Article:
Reviewing the musical “The Book of Mormon”

If you can handle listening to a recording of the language used on the streets of New York City and discussions abut female circumcision and AIDS in Africa, then go watch musical “The Book of Mormon”. I had the chance to watch it on opening weekend just last night and it manages to be hilarious and spiritually touching at the same time, a rare quality in theatre and movies filled with sequels and remakes.

 

The basic premise of the tale is this. Two missionaries in Uganda get off the plane from Salt Lake City to find a group of Africans who are suffering from AIDS, a military dictator, and all around crappy life. These Ugandans have had Christian missionaries come and talk to them about God and the Bible just about every year but does it solve any of their problems? No. As a result of the problem of pain in a world where God exists, these Ugandans have turned to God and echoed the words or President Jed Bartlett in the West Wing episode Two Cathedrals,, namely “cruciatus in crucem — eas in crucem”.  Now because this is from the creators of South Park and not Aaron Sorkin, the words aren’t in Latin and the translation more crude (even if the sentiment is the same).

 


So what are two naive Mormon missionaries to do when faced with these people? Well one tries to get transferred leaving the Elder who hasn’t actually read the Book of Mormon to try and teach these people. Hilarity ensues as he starts using his imagination to create “scriptures” that relate to the difficulties of AIDS and warlords, “scripture” often mixed with the typical Mormon fanboy fiction of Star Wars, Star Trek, and The Lord of the Rings. These imagined “scripture” stories provide a foil for actual Mormon beliefs in an attempt to show to the crowd that what all religions believe is pretty weird and quite possibly made up. However what Trey Parker and Matt Stone perfect is the fact that while they clearly don’t think that Mormonism (or any religion) is valid, they recognize that it is 100% absolutely useful.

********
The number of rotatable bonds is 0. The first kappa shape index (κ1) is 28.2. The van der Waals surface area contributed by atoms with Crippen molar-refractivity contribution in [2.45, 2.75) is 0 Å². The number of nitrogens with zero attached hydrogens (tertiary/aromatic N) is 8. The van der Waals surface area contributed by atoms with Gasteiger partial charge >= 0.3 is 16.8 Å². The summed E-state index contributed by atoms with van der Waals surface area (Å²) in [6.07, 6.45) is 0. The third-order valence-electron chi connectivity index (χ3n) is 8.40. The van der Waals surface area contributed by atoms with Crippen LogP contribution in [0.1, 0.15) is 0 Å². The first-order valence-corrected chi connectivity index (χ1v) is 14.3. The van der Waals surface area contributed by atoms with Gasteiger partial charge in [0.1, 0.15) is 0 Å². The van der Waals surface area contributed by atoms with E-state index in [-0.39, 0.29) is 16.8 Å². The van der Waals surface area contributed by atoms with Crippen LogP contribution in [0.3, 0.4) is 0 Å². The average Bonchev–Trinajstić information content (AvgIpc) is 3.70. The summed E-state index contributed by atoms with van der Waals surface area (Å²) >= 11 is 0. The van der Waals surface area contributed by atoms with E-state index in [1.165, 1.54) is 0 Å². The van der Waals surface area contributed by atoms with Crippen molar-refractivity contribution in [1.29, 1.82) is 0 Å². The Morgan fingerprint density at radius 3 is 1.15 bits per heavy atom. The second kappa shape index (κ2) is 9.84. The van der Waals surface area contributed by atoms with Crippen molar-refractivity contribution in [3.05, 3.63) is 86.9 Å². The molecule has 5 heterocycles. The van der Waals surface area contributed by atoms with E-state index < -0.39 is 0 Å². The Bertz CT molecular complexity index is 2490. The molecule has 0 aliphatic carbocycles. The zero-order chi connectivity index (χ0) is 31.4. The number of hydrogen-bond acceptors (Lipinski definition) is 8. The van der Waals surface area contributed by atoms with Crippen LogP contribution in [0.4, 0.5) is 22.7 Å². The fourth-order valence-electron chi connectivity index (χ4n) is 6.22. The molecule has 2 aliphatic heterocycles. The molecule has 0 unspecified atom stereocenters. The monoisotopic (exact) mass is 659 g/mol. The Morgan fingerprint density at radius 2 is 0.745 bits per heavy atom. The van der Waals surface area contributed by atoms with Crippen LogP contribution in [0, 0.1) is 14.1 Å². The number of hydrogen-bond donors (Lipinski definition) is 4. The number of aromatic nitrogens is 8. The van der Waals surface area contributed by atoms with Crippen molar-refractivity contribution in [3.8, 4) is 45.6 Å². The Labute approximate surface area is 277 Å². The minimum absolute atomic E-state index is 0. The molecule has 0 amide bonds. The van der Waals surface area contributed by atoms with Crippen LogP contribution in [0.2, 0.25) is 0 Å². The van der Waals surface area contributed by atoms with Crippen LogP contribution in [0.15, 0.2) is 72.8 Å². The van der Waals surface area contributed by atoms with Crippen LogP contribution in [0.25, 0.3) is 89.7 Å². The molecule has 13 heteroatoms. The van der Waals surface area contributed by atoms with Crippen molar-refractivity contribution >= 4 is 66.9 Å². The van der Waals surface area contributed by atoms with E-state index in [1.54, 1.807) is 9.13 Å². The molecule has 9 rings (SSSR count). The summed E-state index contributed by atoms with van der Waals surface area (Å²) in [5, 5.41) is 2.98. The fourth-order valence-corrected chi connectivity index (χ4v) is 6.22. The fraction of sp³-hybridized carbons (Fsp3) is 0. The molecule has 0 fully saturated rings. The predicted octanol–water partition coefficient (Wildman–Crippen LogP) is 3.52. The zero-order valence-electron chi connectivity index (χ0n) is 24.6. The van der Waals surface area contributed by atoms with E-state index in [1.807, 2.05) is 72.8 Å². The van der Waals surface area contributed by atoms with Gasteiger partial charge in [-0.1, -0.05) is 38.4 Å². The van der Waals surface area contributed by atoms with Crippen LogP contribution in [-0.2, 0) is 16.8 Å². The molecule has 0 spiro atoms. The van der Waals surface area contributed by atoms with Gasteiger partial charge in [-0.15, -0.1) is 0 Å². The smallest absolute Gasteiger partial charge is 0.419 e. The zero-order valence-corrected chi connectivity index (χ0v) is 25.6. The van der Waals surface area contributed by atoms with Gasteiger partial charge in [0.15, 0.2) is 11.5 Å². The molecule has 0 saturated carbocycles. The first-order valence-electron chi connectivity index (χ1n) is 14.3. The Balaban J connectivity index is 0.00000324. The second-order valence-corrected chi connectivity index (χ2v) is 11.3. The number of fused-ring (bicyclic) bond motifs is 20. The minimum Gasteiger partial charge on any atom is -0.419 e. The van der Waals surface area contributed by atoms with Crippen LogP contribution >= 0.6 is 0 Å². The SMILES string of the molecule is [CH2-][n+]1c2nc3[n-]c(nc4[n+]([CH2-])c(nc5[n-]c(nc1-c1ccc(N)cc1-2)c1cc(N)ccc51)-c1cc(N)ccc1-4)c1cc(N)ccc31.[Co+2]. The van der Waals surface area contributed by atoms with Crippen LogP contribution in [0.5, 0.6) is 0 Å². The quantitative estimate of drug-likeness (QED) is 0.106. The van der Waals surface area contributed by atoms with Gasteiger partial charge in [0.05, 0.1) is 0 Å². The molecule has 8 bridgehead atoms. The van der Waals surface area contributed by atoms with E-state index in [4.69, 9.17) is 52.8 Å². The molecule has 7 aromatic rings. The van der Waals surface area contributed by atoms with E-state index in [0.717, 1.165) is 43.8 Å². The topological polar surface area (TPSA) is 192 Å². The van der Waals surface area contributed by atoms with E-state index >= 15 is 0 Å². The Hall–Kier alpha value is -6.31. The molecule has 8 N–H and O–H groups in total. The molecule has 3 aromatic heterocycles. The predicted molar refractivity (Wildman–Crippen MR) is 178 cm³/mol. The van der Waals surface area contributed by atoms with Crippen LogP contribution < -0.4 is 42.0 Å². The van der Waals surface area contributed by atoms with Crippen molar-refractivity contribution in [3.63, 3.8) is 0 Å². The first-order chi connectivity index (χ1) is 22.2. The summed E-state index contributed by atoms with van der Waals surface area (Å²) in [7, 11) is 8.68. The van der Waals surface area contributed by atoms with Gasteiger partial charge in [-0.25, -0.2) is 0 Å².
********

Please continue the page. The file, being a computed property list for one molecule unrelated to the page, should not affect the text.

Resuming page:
The stories we tell, the scriptures we read, the faith we belief in is useful at providing hope, a sense of purpose, self-esteem, and ultimately a sense of community and belonging which for these Ugandans was missing even if it isn’t true. It is useful because its aim is for us to be nice and polite and Christ-like towards everybody and in the end, it doesn’t fix our temporal, earthly problems that humanity all too often points to God asking “Why did you do this?”.

 

Unlike prior persecution and demonization of the Church of Jesus Christ of Latter-Day Saints, “The Book of Mormon” pokes fun at Mormonism much like Hale entertainment’s “Singles Ward” and “The R.M.” or like BYU’s “Divine Comedy” showing us that we shouldn’t take ourselves too seriously. And this isn’t the only place this is happening either. There are actually 2 productions involving Mormons on broadway right now, Tony Kushner’s “Angels in America” has 3 Mormons in the 8 person cast. Likewise, the Church has earned rave reviews for the Honor Code incident regarding Brandon Davies, Jimmer is a recognized household name in sports, MormonChat has stopped being trolled by the Internet, Harry Reid is Senate Majority Leader of the U.S. Senate, and both Mitt Romney and Jon Huntsman are predicted to run for President in 2012.

 

When you look at the mainstream ribbing that we receive compared to say Scientology, it is clear that the Church has moved out of being an obscure, weird religion that should be feared and run out of town, to a culture that is mocked right alongside our Jewish and Catholic brethren. This should be celebrated. I’ll say that again, This. Should. Be. Celebrated.

 

So if you can handle explicit language like you would hear on the streets of New York, then go and watch this musical and celebrate in the fact that as a Church and a people we are being gently mocked with no references to polygamy, two references to blacks and the priesthood and only a couple of references to the gays. After all, the number that brought down the house was when the zealous missionary sang “I Believe”, bearing his testimony like Ammon to Kink Lamoni and they got everything about it right.